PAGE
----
The question is, how is it to be achieved? On Second Reading the noble Lord, as I understood, was endeavouring to persuade us that, if we adopted the Scottish code, at least for Scotsmen, they would be in a superior position in this respect. I have done my best to study the Law of Scotland as it applies to this particular point. In his speech on Second Reading (OFFICIAL REPORT, Vol. 192, No. 42, col. 295) the noble Lord said: Scottish law has made it impossible for any accused person to remain so long in custody without trial. If one reads Section 43 of the Criminal Procedure (Scotland) Act, 1887, there is in fact a very important proviso at the end of that section to which, with great respect, I feel I ought to draw the attention of the noble Lord It says: It shall be competent for the High Court of Justiciary in any case brought before it under this section, upon it being shown to the satisfaction of the court that the trial of a person accused ought to be suffered to proceed after the lapse of 110 days as aforesaid, when the delay in prosecuting the verdict is owing to the illness of the accused or the absence or illness of any necessary witness, or the illness of a judge or juror"— then these are the important phrases— or any other sufficient cause for which the prosecutor is not responsible, to order the person accused, notwithstanding the expiry of the said period of 110 days, to be kept in custody with a view to trial for such further period or periods as to the said court may seem just. It seems to me clear that Parliament, in passing that Act, had it very much in mind, as indeed it was in the mind of my right honourable friend the Secretary of State for War, and as it is in my mind, that sometimes, in practice, delays, and even protracted delays, are inevitable.

So the law of Scotland does not make it impossible for a man to be kept in custody after 110 days. It provides in one way a means by which protracted custody can be looked at by higher authority. Under the Army Act as it now exists, as the noble Lord knows, a soldier (I use the word "soldier" to include both officers and other ranks) cannot be kept in custody for more than eight days without the fact being reported by that soldier's commanding officer to the competent authority—that is, the authority which is competent to convene the court-martial; and that has to be repeated every eighth day. Furthermore, the noble Lord knows that a soldier cannot be kept in close arrest for more than ninety days without a special procedure taking place: that is, under Rules of Procedure 1A, where he cannot be kept in close arrest for more than ninety consecutive days without trial unless a General or other officer authorised to convene a court-martial directs in writing that he shall not be released from close arrest. I will deal a little later with the question of close arrest, open arrest and custody, if I anticipate the noble Lord's intervention.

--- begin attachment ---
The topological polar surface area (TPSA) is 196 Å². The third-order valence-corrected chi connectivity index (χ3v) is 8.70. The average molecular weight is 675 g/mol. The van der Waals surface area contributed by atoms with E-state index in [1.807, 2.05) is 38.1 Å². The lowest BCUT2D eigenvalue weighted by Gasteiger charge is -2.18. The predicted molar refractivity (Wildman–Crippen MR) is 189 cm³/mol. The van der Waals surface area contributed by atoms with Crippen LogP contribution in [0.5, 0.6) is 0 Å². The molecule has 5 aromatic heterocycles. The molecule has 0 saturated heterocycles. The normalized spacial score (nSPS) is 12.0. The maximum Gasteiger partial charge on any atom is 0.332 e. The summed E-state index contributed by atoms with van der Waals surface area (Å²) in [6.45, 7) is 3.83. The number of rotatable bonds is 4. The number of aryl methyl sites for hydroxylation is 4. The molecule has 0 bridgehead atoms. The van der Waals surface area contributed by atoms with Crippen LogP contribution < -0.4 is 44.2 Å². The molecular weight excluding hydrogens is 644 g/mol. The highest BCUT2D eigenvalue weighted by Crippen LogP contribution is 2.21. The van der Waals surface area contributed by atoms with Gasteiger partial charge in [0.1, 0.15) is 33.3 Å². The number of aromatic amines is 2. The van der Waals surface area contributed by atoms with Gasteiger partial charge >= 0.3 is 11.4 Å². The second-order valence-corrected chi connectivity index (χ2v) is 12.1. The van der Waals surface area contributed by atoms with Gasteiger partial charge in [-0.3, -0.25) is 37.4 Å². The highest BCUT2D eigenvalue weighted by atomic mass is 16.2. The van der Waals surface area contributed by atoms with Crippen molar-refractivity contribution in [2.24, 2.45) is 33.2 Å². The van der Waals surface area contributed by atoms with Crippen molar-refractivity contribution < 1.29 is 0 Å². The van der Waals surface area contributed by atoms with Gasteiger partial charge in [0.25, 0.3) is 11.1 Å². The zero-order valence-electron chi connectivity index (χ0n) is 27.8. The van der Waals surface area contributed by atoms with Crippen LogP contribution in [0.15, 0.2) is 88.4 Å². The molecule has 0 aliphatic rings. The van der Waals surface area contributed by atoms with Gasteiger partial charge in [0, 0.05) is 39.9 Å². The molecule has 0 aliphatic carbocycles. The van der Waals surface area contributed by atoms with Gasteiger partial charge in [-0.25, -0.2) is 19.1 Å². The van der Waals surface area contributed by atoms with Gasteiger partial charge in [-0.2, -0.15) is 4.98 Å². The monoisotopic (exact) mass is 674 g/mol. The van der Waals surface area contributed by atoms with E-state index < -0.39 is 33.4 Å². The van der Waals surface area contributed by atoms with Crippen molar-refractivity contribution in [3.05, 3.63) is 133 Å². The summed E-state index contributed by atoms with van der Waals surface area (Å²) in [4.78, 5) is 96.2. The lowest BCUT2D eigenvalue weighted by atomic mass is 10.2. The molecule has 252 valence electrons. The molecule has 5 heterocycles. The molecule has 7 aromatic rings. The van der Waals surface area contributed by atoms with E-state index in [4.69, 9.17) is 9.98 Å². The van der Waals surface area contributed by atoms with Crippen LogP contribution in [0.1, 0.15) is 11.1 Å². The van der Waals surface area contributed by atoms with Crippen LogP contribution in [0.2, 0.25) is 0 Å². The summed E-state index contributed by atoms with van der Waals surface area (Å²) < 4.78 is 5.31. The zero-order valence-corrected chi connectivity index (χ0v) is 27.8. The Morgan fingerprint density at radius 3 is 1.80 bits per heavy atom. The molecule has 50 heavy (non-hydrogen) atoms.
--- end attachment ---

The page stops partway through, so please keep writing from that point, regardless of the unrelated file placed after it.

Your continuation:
That is under the existing Act. This Bill proposes a somewhat altered procedure. It retains the system by which, if a man is not brought to trial or a court-martial is not ordered to be assembled, his commanding officer has to report to the competent officer every eight days. But now, under the proposals which my right honourable friend hopes to put into the Rules of Procedure (I think this has been stated in another place in broad terms), it is proposed that the commander-in-chief of the soldier in question shall be required, after receipt of the eighth report and where it is proposed to keep the man in custody, to give a direction for the continuance of that man's custody and at the same time to inform the Army Council of such a direction. I submit that the object which the noble Lord seeks to achieve will be achieved by this means: that in a case of protracted custody the case will be brought before the highest competent authority to ensure that the man is brought to trial in the shortest possible time and shall not be at the mercy of any administrative delay.